He did this after an NPR reporter asked Secretary of State Mike Pompeo if he owed an apology to the former U.S. Ambassador to Ukraine. Conservative radio jumped on the altercation, with one station tweeting, “Why does NPR still exist? We have thousands of radio stations in the U.S. plus satellite radio. Podcasts. Why are we paying for this big-government, Democrat Party propaganda operation.”

Trump retweeted, “A very good question.”

It actually is a good question, but from a very different perspective than what Trump intended. 

I am Canadian. I come from a social democratic country. I am free of the knee-jerk reactionism of many Americans (as shown in last week’s election) toward the word “socialism.” You have to start with that idea to understand our approach to broadcasting.

While the CBC does sell advertising, it’s not dependent on it. In its last financial report, just 14.5% of all CBC revenues came from advertising. Sixty-five percent of the CBC’s funds come directly from taxpayer dollars. As a comparison, the amount of money CBC received from the government last year was 1.1 billion, almost three times the total budget of the Corporation of Public Broadcasting in the U.S. 

That highlights the difference in attitude about the importance of public broadcasting in our two countries. In Canada — following the model of Britain and the BBC — we have enshrined public broadcasting as an important part of our society that we directly support through our taxes. Not only do we have the CBC across Canada, but each province also has its own public broadcaster. 

In the more capitalistic and laissez-faire U.S., public broadcasting largely depends on the kindness of strangers. What little taxpayer support it does receive is constantly being used as a pawn in political posturing between the right and left. 

So, who’s right?

I’ll be honest. There are many Canadians — not a majority, but a significant percentage — who would like to see Canada pursue a more American path when it comes to broadcasting. “Who needs the CBC?” they say. 

But I believe strongly that the relative health of Canadian journalism when compared to the U.S. is largely due to our investment in public broadcasting. The CBC sets the norm of what’s acceptable in Canada. Its biggest private competitors, CTV and Global, don’t stray far from the relatively neutral, reliable and objective tone set by the CBC. 

If we look at reliability when it comes to public broadcasters in the U.S., we see that both NPR and PBS score top marks when it comes to lack of bias and reliability on the Ad Fontes Media Bias Chart.

Unfortunately, Canadian broadcasters are not represented on the chart, so we’ll have to look for another measure. Luckily, one exists. More on this in a bit.

The doubters of my proposed hypothesis that taxpayer-funded public broadcasting means better journalism will be quick to point out that Russia, China, Cuba — heck, even Iran — all have state-owned broadcasters. These are all — as the conservative radio tweeter above said — simply “propaganda machines.” How is this different from public broadcasting?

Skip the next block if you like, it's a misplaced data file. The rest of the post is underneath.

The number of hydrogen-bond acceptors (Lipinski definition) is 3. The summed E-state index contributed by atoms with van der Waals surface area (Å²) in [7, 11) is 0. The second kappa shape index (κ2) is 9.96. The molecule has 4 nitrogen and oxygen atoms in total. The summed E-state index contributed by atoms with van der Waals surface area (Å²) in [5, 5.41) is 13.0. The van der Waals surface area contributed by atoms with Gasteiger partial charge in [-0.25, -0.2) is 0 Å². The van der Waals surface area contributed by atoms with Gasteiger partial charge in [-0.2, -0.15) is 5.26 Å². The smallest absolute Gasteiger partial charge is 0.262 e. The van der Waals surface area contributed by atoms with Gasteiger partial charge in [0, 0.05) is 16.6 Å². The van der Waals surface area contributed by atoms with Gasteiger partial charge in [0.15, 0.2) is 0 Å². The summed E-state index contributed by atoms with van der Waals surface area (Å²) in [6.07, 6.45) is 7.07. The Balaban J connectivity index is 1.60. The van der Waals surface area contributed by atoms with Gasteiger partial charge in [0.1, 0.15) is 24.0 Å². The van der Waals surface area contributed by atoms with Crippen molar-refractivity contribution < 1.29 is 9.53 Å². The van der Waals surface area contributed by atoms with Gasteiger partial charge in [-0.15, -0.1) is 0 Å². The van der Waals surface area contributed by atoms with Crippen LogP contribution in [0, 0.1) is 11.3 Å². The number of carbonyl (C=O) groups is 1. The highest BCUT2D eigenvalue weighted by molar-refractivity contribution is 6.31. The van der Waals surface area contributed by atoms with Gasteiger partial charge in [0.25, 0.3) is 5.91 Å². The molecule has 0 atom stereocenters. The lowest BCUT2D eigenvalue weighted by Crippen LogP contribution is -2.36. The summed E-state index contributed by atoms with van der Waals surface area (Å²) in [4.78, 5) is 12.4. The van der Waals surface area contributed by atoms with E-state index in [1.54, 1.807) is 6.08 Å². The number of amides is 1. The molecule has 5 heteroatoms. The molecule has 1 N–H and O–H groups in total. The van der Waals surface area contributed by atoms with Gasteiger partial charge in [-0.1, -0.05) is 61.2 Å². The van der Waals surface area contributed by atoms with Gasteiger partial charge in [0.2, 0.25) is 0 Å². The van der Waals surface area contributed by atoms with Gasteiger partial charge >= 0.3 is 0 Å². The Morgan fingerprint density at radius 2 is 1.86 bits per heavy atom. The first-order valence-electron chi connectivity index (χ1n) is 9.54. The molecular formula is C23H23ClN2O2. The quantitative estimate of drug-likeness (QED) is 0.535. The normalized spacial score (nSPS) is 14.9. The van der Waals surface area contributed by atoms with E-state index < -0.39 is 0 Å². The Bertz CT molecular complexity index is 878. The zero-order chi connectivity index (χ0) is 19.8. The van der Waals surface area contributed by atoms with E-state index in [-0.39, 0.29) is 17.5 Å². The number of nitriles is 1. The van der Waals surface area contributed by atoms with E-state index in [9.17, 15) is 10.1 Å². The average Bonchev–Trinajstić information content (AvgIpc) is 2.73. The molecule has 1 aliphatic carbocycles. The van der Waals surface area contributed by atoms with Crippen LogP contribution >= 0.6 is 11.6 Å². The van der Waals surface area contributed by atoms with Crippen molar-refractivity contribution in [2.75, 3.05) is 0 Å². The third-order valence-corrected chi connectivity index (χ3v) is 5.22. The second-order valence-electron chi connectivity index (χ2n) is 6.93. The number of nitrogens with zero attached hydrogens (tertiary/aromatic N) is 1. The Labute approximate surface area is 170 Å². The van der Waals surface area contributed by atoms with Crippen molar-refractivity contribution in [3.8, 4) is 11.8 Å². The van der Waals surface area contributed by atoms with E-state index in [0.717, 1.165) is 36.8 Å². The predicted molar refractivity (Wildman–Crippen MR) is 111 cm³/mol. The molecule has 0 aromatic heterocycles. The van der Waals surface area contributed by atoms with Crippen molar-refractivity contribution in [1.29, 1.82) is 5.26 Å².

Again, we have the conflation of democratic socialism with the U.S. right’s favorite bogeyman: communism. Y’all really have to stop doing that. 

Public broadcasting in places like Canada, Australia, New Zealand, Norway, Finland, Denmark and Sweden are all modeled after the originator of the concept: Britain and the BBC. Although there have been many British prime ministers — Winston Churchill included — who sought to co-opt the BBC for their government’s purposes, over the past century a legislative firewall has been built to maintain the public broadcaster’s independence from the government of the day. Similar legislation is in place in Canada and other democracies with strong public broadcasters. 

So, how is that working?

Pretty well, according to Reporters Without Borders, the “biggest NGO specializing in the defense of media freedom.”

The organization’s World Press Freedom Index ranks media freedom in every country in the world. The top five countries (all Nordic and northern European countries — and all social democracies) have strong public broadcasters. In case you’re wondering, Canada scores 16th on the list. The U.S. scores 45th out of 180 countries. 

Public broadcasting — real public broadcasting, with taxpayers’ skin in the game — seems to be working pretty damned well in Canada and other places in the world. (As an interesting side note, the Reporters without Borders ranking of countries bears more than a little resemblance to US News’ Quality of Life Index). 

You should think differently about public broadcasting, because the biggest problem facing journalism in the U.S. isn’t socialism or government propaganda. It’s capitalism. 

Analyzing the Problem with News “Analysis”

Last week, I talked about the Free News problem. In thinking about how to follow that up, I ran across an interesting study that was published earlier this year in the Science Advances Journal. One of the authors was Duncan Watts, who I’ve mentioned repeatedly in previous columns.